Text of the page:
OSHA Proposes Extending Compliance Deadline for Crane Operator Certification Requirements to 2018

OSHA Proposes Extending

The Occupational Safety and Health Administration (OSHA) today issued a Notice of Proposed Rulemaking to extend the employer’s responsibility to ensure crane operator competency and enforcement for crane operator certification to Nov. 10, 2018.

OSHA issued a final rule in September 2014, extending the deadline by three years for crane operator certification requirements in the Cranes and Derricks in Construction standard. The final rule also extended by three years the employer’s responsibility to ensure that crane operators are competent to operate a crane safely.

The agency is now proposing an extension of the enforcement date to address stakeholder concerns over the operator certification requirements in the Cranes and Derricks in Construction standard.


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OHSAS 18001 Gap Analysis Audit

OHSAS 18001 Gap Analysis Audit

OSHA stands for Occupational Safety and Health Administration. OSHA 18001 is the international standard that ensures safety and health at the workplace. It is the organization that has to show compliance with the provisions set out in this standard by ensuring that it is implementing OSHA 18001 at its workplace.

The aim of carrying out OSHA 18001 is to ensure that there is good management of work-related safety and ergonomics at the workplace. It seeks to reduce accidents and work-related health issues.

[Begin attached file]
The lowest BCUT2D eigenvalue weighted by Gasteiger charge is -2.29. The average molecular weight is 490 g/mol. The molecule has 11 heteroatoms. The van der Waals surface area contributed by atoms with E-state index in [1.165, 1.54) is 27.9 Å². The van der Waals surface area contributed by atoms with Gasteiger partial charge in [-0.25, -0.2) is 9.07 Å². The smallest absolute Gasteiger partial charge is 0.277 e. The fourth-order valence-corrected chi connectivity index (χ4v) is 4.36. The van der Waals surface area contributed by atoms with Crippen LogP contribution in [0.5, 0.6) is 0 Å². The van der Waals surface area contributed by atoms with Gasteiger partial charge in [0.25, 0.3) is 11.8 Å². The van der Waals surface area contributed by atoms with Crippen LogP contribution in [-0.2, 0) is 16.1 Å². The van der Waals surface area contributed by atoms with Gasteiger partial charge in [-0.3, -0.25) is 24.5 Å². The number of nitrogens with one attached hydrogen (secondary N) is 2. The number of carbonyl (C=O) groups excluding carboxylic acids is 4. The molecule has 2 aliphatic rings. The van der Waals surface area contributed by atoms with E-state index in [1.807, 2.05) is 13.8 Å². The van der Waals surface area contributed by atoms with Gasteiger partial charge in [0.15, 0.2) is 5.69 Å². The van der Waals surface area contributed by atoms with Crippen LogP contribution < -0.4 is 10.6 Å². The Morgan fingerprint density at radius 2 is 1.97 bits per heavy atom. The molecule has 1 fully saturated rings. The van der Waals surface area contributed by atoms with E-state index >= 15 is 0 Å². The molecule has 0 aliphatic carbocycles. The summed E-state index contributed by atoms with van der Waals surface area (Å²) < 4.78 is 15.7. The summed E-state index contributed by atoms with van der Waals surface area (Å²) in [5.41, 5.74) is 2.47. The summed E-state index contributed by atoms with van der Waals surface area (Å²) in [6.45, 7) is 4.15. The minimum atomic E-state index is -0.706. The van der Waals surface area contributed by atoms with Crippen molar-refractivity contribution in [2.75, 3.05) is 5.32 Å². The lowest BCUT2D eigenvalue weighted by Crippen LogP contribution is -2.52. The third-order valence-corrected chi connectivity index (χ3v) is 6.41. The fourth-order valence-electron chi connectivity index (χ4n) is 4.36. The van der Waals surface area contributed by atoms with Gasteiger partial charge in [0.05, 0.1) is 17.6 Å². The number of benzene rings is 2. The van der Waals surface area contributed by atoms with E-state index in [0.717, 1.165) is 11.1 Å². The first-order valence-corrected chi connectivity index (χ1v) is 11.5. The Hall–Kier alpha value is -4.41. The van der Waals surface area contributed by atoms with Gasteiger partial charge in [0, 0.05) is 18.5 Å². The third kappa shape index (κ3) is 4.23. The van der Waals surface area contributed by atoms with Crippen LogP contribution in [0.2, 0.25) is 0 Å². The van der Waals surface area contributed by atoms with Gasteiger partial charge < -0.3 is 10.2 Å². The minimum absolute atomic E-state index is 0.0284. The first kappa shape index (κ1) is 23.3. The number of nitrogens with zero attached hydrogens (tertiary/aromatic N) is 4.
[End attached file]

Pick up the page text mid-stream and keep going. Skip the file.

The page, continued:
What is the role of gap analysis?

Gap analysis is all about determining if the organization’s safety management systems sit in sync with the requirements set out in OSHA 18001. Like all other gap analyses; OSHA 18001 gap analysis audit too, should be done before an organization puts its safety system in place. This is because of the obvious reason that it makes sense to carry this out at an earlier stage than later.

The aim of the gap analysis is to prevent future gaps and maladjustments into the organization’s safety systems. Carrying out this audit is also helpful in identifying areas of safety that matter most to employees, gauge the resources needed for carrying this out, and acting on these.

Documentation is at the heart

When an OSHA auditor visits your place, make sure that your documents on safety are in place. Make sure you have all the details they will ask for, such as the number of employees in the workplace; safety measures in place till now; the number, if any, of employees with physical challenges, and what has been done to address them, and the like.





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